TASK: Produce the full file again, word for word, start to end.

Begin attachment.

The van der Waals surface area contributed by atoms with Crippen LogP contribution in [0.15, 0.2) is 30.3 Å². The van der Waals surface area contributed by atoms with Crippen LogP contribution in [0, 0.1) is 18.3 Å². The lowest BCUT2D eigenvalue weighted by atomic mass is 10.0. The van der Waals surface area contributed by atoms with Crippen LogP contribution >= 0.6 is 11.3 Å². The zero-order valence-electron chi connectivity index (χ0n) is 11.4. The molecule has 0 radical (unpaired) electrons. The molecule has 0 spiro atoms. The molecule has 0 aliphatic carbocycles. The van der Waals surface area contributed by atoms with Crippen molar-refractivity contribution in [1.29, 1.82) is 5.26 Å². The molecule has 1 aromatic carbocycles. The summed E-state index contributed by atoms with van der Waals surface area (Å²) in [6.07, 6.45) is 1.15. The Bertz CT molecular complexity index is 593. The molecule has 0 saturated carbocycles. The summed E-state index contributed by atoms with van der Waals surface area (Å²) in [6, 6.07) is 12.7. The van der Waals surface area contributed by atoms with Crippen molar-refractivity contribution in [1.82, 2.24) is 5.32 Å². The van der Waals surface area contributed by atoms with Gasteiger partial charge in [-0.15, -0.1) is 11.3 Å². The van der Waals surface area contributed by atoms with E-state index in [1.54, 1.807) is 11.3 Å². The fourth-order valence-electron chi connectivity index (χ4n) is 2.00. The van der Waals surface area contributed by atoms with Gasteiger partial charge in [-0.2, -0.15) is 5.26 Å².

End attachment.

The van der Waals surface area contributed by atoms with Crippen LogP contribution in [0.15, 0.2) is 30.3 Å². The van der Waals surface area contributed by atoms with Crippen LogP contribution in [0, 0.1) is 18.3 Å². The lowest BCUT2D eigenvalue weighted by atomic mass is 10.0. The van der Waals surface area contributed by atoms with Crippen LogP contribution >= 0.6 is 11.3 Å². The zero-order valence-electron chi connectivity index (χ0n) is 11.4. The molecule has 0 radical (unpaired) electrons. The molecule has 0 spiro atoms. The molecule has 0 aliphatic carbocycles. The van der Waals surface area contributed by atoms with Crippen molar-refractivity contribution in [1.29, 1.82) is 5.26 Å². The molecule has 1 aromatic carbocycles. The summed E-state index contributed by atoms with van der Waals surface area (Å²) in [6.07, 6.45) is 1.15. The Bertz CT molecular complexity index is 593. The molecule has 0 saturated carbocycles. The summed E-state index contributed by atoms with van der Waals surface area (Å²) in [6, 6.07) is 12.7. The van der Waals surface area contributed by atoms with Crippen molar-refractivity contribution in [1.82, 2.24) is 5.32 Å². The van der Waals surface area contributed by atoms with Gasteiger partial charge in [-0.15, -0.1) is 11.3 Å². The van der Waals surface area contributed by atoms with E-state index in [1.54, 1.807) is 11.3 Å². The fourth-order valence-electron chi connectivity index (χ4n) is 2.00. The van der Waals surface area contributed by atoms with Gasteiger partial charge in [-0.2, -0.15) is 5.26 Å².